There have been some good discussions this week, on Twitter, asking why foot washing is not considered a sacrament, what’s called a dominical sacrament — that is a sacrament given directly by Jesus. We break bread and share wine because Jesus told us to. We baptize in the name of the Father, and of the Son, and of the Holy Spirit because Jesus told us to. More protestant traditions that don’t think anything happens in those events still do them because Jesus told us to. Here we have in John’s gospel Jesus telling the disciples that as he washes their feet they should wash each other’s feet too. In at least one tradition, they do not celebrate the Lord’s Supper at all without communal washing of feet — because one goes with the other.
At yesterday’s Eucharist I talked about some of the changes in our current Prayer Book as a result of Vatican II. The shift of tonight has moved from the celebration of the Institution of the Mass to Jesus’ new commandment. Maundy Thursday — Maundy from mandatum, a direction, a new commandment I give to you: Love one another. I’ve said this in sermons before: In John’s gospel, all of the characters are screen onto which we can project ourselves. Who we are in each narrative changes depending on where we are in our lives. It’s okay to say, “You know, in this passage I really identify most with Jesus” sometimes. Not because you’re perfect or because you’re fully God and fully human, but because something in the narrative, something in the passage, has a commonality.
In the story of the prodigal son I’m always the older brother. I’m the oldest of three. Different parts of John’s gospel I’m different people. Sometimes I’m the accusers who want to stone the woman caught in adultery. Sometimes I’m the person caught in sin who needs to be forgiven. In our passage from John tonight I really feel closest to Jesus. Not because I’m about to die, but because as Jesus says, “Where I am going you cannot come.”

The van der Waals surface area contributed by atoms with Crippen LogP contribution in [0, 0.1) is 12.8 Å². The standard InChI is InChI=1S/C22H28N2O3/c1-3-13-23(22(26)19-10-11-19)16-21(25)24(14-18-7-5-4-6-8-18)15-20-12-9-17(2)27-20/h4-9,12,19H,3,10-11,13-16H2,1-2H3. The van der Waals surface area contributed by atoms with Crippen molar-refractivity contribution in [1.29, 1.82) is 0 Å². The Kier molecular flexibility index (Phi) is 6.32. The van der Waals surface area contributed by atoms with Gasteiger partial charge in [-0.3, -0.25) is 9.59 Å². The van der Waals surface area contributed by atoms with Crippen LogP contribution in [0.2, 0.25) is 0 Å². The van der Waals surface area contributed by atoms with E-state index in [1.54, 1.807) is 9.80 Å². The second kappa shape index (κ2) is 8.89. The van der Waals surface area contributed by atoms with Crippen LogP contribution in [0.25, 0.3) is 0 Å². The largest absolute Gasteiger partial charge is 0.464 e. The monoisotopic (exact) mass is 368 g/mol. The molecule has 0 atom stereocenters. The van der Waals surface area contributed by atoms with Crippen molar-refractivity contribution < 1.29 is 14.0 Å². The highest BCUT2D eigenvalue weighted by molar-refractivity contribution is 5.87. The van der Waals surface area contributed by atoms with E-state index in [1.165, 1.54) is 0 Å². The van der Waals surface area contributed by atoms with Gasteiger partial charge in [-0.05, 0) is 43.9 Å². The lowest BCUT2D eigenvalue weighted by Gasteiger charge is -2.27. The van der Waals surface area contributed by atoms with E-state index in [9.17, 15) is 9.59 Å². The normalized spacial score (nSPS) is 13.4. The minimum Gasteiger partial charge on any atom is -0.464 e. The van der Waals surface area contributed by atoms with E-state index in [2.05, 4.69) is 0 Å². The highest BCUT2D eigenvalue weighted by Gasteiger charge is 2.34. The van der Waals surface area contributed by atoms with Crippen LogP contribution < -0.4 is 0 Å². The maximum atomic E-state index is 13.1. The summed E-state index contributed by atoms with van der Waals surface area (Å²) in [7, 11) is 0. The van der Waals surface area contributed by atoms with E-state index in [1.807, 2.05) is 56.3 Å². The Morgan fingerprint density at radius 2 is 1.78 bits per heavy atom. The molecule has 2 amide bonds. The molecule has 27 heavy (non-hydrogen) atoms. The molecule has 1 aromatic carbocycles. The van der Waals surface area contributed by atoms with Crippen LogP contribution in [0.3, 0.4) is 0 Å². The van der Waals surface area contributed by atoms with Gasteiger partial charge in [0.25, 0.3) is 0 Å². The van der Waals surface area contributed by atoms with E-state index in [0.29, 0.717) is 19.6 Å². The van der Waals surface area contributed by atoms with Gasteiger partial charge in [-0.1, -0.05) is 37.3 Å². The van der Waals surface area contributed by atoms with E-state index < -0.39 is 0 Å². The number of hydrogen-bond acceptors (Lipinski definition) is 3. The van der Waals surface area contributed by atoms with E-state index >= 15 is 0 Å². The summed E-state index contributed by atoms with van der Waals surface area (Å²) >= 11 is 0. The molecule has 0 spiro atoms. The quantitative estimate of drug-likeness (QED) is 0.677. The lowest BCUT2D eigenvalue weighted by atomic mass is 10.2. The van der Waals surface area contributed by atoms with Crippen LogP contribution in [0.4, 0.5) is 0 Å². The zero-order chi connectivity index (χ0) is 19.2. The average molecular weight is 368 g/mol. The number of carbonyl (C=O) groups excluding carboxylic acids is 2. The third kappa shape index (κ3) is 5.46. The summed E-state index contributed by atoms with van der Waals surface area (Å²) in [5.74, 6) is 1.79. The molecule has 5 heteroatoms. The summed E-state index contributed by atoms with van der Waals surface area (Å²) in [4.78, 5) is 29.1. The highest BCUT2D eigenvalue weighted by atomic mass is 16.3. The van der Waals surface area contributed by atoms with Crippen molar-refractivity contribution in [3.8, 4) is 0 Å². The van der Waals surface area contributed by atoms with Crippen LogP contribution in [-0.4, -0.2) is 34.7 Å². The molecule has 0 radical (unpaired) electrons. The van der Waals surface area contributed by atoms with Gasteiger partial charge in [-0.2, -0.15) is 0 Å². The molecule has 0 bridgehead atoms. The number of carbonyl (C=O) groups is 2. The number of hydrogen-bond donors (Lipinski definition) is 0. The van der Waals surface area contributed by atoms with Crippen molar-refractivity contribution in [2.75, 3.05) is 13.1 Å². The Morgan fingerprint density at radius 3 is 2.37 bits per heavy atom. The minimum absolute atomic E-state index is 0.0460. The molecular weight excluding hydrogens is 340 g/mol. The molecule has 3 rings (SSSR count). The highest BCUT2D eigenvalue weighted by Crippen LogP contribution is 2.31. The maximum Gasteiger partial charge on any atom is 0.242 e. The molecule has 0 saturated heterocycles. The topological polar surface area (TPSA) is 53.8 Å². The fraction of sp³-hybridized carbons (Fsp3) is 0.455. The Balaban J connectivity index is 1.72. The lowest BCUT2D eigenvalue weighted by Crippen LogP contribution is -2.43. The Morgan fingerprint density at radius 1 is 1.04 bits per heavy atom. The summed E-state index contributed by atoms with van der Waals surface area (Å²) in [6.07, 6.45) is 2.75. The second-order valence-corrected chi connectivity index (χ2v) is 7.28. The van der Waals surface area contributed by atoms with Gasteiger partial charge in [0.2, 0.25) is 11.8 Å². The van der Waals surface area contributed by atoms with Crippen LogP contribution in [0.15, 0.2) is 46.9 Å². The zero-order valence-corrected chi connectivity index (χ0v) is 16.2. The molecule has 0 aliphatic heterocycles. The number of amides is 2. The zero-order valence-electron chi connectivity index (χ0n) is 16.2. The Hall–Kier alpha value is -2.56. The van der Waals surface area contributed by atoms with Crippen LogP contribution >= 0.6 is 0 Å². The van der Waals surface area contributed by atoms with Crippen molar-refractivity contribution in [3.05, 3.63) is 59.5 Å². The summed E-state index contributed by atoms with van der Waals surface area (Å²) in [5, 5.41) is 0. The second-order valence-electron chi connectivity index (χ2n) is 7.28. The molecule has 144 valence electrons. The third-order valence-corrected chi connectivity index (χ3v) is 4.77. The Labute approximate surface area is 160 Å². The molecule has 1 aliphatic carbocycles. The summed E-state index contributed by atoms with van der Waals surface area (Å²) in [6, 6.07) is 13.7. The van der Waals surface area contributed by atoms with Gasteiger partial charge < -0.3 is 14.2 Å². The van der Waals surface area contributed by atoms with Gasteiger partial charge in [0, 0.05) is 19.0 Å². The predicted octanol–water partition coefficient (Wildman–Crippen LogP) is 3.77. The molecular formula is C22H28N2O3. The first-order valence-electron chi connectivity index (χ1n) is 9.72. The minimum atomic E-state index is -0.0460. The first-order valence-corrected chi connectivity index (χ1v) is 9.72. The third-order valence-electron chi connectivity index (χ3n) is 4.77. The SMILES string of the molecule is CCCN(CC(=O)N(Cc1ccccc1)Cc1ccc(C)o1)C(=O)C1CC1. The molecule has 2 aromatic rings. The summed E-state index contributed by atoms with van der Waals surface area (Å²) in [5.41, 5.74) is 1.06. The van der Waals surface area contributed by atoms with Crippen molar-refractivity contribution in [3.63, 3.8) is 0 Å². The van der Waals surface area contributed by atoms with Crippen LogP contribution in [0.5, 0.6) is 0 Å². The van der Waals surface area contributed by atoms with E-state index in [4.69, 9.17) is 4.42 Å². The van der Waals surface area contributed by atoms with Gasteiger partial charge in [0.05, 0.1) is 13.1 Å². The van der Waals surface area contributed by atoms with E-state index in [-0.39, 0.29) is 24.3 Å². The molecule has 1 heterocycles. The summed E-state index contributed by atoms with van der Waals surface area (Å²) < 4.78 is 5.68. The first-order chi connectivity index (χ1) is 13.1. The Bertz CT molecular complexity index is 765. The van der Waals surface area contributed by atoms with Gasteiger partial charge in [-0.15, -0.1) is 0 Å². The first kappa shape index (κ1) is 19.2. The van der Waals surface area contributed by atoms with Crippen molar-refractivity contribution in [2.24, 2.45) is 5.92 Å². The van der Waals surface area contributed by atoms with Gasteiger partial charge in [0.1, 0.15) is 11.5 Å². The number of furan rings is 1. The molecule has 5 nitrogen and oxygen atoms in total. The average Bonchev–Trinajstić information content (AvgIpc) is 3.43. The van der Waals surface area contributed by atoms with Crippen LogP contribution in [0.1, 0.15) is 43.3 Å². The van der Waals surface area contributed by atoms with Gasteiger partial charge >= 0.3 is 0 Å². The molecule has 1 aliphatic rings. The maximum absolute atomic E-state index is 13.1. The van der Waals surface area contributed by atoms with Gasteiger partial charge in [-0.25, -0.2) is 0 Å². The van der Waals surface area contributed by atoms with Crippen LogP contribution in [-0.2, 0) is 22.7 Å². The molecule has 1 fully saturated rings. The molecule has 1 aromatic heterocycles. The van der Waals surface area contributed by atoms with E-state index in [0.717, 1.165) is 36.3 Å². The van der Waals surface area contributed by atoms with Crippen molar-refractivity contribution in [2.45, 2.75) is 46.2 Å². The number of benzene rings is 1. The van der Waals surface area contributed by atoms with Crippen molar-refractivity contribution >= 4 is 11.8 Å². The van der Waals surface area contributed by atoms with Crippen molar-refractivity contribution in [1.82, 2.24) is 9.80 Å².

I’m not about to die but I’m about to leave. I think it’s ten of you here tonight, are here. You’re here at most things. We’re almost a happy little twelve and Jesus. As we go into these Three Days, our last three days together, I want you [looks each person in the eye] to remember Jesus’ commandment, the new commandment he gives knowing he’s about to die, knowing that even after his resurrection he’ll be ascending and leaving, knowing that his community of followers will be experiencing something brand new! He knows that their anxieties are sky high, and they’re probably going to get snippy with one another. They’re going to be stressed and anxious, knowing that is the human reality he says, “A new commandment I give to you: Love one another.”
Whether or not I identify with Jesus I have seen some of the stress and anxiety that is normal among you. It’s okay. Change is stressful. Growth hurts. So remember this night, this meal we’re sharing the meal we’ll share in there. Remember Jesus’ commandment in the stress, in the celebrations and the sorrows: love one another. Amen.